John­son: Mod­ern game is just too loud!

The Cricket Paper - - FRONT PAGE - MARTIN JOHN­SON

We all know about the ever in­creas­ing work­loads placed upon an Eng­land crick­eter, with the ac­com­pa­ny­ing wear and tear on an­kles, backs, knees and all the other bits em­ployed for whack­ing sixes, bowl­ing bounc­ers, and mak­ing div­ing stops, but if I was putting money on the body part most likely to pack up first un­der the strain of it all it would be the ton­sils.

Years ago, there was no real dan­ger of them ever wear­ing out. When you were bat­ting, for ex­am­ple, the oc­ca­sional shout of “no!”, or “look for two” gave them a bit of ex­er­cise, as did, when you were in the field, odd snip­pets of con­ver­sa­tion with your part­ner in the slips. The most pop­u­lar of which were: “What do you fancy tonight? In­dian or Chi­nese?” And: “Cor, have you seen that girl in the yel­low dress just to the left of the sightscreen?”

Nowa­days, though, the talk­ing never stops. Jonny Bairstow, for ex­am­ple, clearly has it writ­ten in his cen­tral con­tract that ev­ery de­liv­ery that the bats­man fails to hit back over the pavil­ion for six is to be greeted by: “Well bowled Adil!” (Or Moeen. Or Gareth. Or Joe!) Or oc­ca­sion­ally a stran­gled “Oooohhh!”– by way of let­ting the bats­man know that he was ex­tremely for­tu­nate to sur­vive the ball that was last seen bounc­ing down an es­ca­la­tor at St John’s Wood tube sta­tion.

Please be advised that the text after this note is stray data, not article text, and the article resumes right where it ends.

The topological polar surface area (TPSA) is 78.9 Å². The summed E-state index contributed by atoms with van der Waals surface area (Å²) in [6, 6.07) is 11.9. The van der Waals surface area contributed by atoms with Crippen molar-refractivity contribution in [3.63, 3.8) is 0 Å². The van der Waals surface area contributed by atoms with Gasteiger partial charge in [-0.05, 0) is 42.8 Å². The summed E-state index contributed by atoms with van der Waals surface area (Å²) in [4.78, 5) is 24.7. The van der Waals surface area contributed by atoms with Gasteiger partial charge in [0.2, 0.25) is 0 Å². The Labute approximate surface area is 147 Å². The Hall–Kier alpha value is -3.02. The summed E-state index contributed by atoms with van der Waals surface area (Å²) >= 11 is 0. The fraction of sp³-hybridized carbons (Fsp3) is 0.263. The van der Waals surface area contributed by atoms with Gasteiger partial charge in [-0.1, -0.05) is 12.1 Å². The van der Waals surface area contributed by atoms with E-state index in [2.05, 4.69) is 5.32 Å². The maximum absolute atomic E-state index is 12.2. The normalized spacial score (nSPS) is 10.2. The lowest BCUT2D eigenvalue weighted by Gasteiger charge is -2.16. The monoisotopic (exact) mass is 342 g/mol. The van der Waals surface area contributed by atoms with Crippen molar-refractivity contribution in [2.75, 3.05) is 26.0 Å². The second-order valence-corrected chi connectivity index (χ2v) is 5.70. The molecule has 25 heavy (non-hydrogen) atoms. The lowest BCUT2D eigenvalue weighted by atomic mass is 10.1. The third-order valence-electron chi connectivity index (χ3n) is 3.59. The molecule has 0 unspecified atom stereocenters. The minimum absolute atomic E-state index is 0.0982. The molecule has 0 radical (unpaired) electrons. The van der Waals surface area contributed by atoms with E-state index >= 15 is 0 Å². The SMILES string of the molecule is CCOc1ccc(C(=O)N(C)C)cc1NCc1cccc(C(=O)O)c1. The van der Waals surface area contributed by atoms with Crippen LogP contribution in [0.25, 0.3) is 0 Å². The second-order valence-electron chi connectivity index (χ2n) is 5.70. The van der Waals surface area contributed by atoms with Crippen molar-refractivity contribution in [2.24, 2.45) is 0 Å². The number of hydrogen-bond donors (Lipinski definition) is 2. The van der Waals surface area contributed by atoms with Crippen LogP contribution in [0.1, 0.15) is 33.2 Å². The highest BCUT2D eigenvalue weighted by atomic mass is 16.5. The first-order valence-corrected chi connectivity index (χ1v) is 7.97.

Not that Bairstow is alone in the re­quire­ment to act as cheer­leader when Eng­land are in the field. It doesn’t mat­ter whether you are at mid-on, short leg, or deep mid­wicket, a con­stant di­a­logue is re­quired of ev­ery­one, which quite of­ten – es­pe­cially when the bat­ting side is pum­melling you to all parts – in­volves shout­ing: “Keep go­ing lads!” What­ever that means.

In which case, I have news for the ICC’s fear­less team of ball-tam­per­ing in­ves­ti­ga­tors. The real rea­son for field­ers suck­ing sweets has noth­ing to do with at­tempt­ing to get some re­verse swing. They are in fact throat lozenges, just in case the old lar­ynx has been so badly dam­aged shout­ing: “Keep go­ing lads!” that there’s noth­ing left of it to shout: “Owzat!” five times an over.

This wasn’t a prob­lem years ago, when most of the field­ers kept out of it while the bowler turned to the um­pire and said some­thing along the lines of: “Ex­cuse me old chap. But how would that be?” Take a look, when you have a

Gor­don’s team-mates rarely joined in, know­ing a Parsons ap­peal didn’t nec­es­sar­ily rely on the pads be­ing in the same post code as the stumps

mo­ment, at the news­reel footage of the great­est bowl­ing feat in Eng­land Test his­tory. And you’ll find that for ev­ery lbw or catch amongst his 19 wick­ets in the match against Aus­tralia, Jim Laker’s ap­peal was so quiet it wouldn’t even have reg­is­tered – had they had them then – on a stump mi­cro­phone.

These days, on the other hand, ap­peal­ing has be­come so loud and chore­ographed that some­time soon they’ll turn it into a West End Mu­si­cal. Owzat! star­ring Stu­art Broad, Monty Pane­sar, and the Eng­land Phil­har­monic Slip Cor­don. “Blew My Mind” (Daily Tele­graph). “Blew My Eardrums” (Cricinfo).